Last night, to celebrate the last day of November and to bring in the Christmas season at full swing, Jessica came up with the idea of chopping down a real, live Christmas tree. She won't settle for a fake tree and none of the plant markets in town plan of having Christmas trees this year. It's a tradition in her family for them to all go out together and get a tree, kind of like the Griswald family Christmas or something. So she scouted a tree on the hill behind us and then we waited for dark to settle before we set out. Lacking a hatchet or saw, Jessica brought along her trusty kitchen cleaver to do the chopping. I just went along to provide light with my cell phone and to witness the possible hilarity. Nothing too out of the ordinary happened other than us chopping down a small pine tree in the middle of the night with a kitchen knife and nonchalantly carrying it back to our apartment building.



William and me sitting around before the caper. He didn't actually go, he stayed behind to keep our escape route clear. i.e. - fall asleep on the couch.



My cell phone in one hand and the cleaver in the other, Jessica is ready to lay into that tree. It was pitch dark out and we really couldn't see anything at all. The camera flash about burned our eyeballs out of their sockets.



After getting the tree, Zoe was trying to chop my head off.



Angelyn and Jessica were psyched about this tree. If you'll notice, the trunk is bristling with trillions of little death spikes. I didn't notice that in the dark, but luckily I didn't close my hand all the way on the tree.



I had fun whacking other trees with the cleaver. It cut into them better than I expected!



The finished product was a bonafide Charlie Brown Christmas tree. I'm considering getting one for my own apartment, except that it'll be dead in a week. Maybe I'll wait until the holiday is closer.

And that brings us to today. Today is December 1. It was in the city news last week that everyone was turning on their heat today, and sure enough when I woke up this morning there was hot water in the radiator pipes. I don't know if it's regulated by the city because it's such a large energy investment, but I think it's funny that the city decides when everyone in town gets hot radiators. It's good that they turned it on when they did, though. Today I woke up and it was a brisk 30 degrees out. That's -1 for you celsius people. I think right now it's up to about 47. The forecast for the rest of the week is a bit colder, so it looks like winter is finally here to stay.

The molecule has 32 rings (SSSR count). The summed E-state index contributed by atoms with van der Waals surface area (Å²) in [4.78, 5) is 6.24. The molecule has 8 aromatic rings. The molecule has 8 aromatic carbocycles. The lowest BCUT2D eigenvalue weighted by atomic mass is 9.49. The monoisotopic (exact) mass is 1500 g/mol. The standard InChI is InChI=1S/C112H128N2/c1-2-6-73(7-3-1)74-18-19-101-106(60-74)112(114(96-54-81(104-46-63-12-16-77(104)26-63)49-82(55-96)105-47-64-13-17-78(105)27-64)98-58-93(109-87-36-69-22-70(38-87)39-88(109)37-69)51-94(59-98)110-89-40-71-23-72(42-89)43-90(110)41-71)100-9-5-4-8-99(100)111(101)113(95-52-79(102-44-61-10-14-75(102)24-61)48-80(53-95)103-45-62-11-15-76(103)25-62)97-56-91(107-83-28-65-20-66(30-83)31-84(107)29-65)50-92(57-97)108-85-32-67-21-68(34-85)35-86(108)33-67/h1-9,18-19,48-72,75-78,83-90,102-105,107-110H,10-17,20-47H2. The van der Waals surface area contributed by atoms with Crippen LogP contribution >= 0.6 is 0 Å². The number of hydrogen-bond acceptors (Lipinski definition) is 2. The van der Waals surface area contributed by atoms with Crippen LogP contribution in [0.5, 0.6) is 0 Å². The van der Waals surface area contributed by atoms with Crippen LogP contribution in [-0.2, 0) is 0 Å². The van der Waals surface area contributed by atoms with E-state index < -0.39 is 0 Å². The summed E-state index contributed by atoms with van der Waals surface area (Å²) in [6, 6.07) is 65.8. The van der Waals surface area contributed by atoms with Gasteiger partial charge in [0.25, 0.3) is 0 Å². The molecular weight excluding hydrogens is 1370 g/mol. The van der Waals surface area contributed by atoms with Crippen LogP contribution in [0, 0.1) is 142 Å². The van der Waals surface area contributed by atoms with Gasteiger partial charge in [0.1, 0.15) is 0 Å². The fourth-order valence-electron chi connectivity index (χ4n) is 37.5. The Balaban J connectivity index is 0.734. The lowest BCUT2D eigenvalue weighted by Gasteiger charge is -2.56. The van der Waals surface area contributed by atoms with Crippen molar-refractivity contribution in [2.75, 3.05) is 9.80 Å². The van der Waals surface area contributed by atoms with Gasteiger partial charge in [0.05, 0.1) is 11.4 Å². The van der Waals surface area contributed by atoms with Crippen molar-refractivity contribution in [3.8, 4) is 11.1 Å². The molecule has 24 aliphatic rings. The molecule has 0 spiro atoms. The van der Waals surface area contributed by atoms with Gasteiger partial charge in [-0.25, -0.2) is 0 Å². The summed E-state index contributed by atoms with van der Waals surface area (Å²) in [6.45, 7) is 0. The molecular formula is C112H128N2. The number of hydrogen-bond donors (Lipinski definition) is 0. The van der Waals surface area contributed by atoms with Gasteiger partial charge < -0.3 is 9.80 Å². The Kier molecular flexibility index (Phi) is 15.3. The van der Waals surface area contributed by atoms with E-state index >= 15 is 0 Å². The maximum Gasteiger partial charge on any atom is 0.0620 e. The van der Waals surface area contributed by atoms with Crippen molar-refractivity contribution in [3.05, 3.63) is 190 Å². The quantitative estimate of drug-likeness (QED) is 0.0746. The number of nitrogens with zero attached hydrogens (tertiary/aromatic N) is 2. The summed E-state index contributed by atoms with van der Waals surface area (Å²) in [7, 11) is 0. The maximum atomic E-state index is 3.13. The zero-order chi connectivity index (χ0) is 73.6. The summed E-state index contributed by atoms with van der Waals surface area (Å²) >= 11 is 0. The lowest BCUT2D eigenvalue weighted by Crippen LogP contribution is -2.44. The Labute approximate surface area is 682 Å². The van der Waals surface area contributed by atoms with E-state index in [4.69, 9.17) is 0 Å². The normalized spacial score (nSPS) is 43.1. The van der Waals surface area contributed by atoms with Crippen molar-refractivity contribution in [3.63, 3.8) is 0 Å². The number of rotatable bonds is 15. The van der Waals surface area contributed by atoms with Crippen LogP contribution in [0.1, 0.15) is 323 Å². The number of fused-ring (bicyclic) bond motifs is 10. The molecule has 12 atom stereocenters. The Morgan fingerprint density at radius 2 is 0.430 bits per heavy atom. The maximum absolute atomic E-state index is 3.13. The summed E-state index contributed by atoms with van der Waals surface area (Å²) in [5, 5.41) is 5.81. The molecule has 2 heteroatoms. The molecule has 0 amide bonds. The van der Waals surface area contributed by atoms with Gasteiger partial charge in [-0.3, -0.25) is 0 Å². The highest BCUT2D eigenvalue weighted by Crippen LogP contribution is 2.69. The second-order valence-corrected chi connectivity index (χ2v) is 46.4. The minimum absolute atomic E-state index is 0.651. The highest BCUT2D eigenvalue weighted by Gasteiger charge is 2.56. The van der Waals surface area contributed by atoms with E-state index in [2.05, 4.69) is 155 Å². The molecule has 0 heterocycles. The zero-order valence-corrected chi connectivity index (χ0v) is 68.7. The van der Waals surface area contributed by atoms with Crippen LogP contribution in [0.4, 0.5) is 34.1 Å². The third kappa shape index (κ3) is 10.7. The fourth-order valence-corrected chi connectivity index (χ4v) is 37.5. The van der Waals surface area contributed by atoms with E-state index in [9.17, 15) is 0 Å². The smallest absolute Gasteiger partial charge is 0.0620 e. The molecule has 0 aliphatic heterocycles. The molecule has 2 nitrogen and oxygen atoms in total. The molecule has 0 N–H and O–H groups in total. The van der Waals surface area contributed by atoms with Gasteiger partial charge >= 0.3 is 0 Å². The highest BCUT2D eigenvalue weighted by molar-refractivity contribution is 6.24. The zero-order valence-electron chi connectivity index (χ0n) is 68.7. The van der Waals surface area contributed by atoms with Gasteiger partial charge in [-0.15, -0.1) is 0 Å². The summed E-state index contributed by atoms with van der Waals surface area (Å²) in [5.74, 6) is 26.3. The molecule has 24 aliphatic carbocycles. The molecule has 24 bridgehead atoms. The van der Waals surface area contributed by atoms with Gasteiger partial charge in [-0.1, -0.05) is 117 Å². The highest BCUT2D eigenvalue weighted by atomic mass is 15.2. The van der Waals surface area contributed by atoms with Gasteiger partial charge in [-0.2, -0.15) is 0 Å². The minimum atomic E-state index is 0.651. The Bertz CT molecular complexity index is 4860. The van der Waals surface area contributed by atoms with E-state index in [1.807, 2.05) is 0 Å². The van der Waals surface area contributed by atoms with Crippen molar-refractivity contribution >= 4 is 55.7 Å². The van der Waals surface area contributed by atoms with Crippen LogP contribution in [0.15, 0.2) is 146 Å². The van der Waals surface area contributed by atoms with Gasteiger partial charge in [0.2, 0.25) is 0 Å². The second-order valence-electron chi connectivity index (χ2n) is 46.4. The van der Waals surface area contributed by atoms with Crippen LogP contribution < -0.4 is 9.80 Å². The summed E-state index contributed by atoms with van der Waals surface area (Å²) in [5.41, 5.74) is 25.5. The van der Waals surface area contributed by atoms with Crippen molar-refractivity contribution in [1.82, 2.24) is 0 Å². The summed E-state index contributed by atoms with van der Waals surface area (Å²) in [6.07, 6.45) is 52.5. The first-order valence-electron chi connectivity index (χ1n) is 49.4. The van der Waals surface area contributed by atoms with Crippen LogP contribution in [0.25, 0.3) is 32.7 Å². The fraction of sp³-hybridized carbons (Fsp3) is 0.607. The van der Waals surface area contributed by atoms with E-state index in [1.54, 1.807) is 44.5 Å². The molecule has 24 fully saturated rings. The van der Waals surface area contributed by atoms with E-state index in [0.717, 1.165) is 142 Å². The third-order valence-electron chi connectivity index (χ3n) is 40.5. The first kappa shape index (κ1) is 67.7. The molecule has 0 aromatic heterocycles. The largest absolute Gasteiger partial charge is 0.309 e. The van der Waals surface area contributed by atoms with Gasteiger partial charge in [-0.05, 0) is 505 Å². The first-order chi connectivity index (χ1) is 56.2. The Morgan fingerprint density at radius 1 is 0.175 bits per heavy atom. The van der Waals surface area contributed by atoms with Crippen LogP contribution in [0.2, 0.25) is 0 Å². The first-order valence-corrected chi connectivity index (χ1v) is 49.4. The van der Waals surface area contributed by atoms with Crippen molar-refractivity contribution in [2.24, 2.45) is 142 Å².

Tuesday, October 23, 2007

October at last

Well, it's October. I really don't know where the last month went. I've had visitors and lent out my computer, partly explaining my prolonged absence, but the rest of the time can't really be explained away. The best I can do is just say that when I actually had a chance to write something, I had absolutely no desire to do it. If you thought I was dead, I'm sorry. There are a lot of people who have been wondering about that, but I just wasn't around my computer nearly as much lately. So here I am more than a month later trying to figure out exactly how much stuff has happened that I need to tell you about.

Our school had their annual sports meeting last week. Once again, I was not invited to participate in any events. I guess I don't look like I could qualify for the 100 meter dash, long jump, shotput, or jump rope competitions. I do happen to know students competing in all of those, though. I arrived late Friday morning for the festivities, so some students were already waiting at the gate for me so that they could entice me to go into the press box and yell a cheer in Chinese for the foreign language department. They actually asked Angelyn and Jessica to do it, but the job was passed on to me because I'm the only foreigner crazy enough to yell Chinese over a loudspeaker without too much embarrassment.

The first week of October was a holiday. We got the entire week off, but I opted not to travel this year. After traveling to Xinjiang, I'm low on money and just don't feel up to the challenge yet. I spent most of that week relaxing and doing not much of anything since just about everyone else I know was gone. I spent one day watching movies with Angelyn and introducing her to the Lethal Weapon movies. Last year I introduced her to Die Hard and I had to show her that there are movies that guys like that are better quality than Die Hard. Another day during the holiday I rode bikes up toward Sai Wudang again, like I did back in June. We got started about 3 hours later than we expected due to last minute bike repairs, so we rode to Peach Blossom Lake, which is about halfway to the top of the mountain. The weather was great that week, just right for a long bike ride. The weather has gone from just right, to cold, back to just right, to rainy, to cold and rainy, and now back to sunny and almost warm. I'm not sure what to expect in the mornings anymore. Supposedly this summer was mild so they're expecting a colder winter this year, so I'm dreading when the weather turns cold and stays cold.

Yesterday I used my laptop in class and today it won't start. I keep getting a message saying that Windows has encountered an error and needs to shutdown. I can't even start it in Safe Mode! You know it's serious when safe mode doesn't work. Anyhoo, because of that I can't get any of the new pictures off my computer to put on here. Hopefully today or tomorrow I'll be able to figure out what's wrong with it. For now I'm having to use Angelyn's computer. It's a fine time for me to not have my computer, when I'm finally blogging again, but I'll hopefully be able to keep this thing updated with or without my own computer. Until I do get it fixed, I won't be able to receive Skype calls (which I've been getting a lot of lately, but always when I'm not at home). You'll have to start calling my house phone again, folks. I'll let you know when I'm back on Skype, though.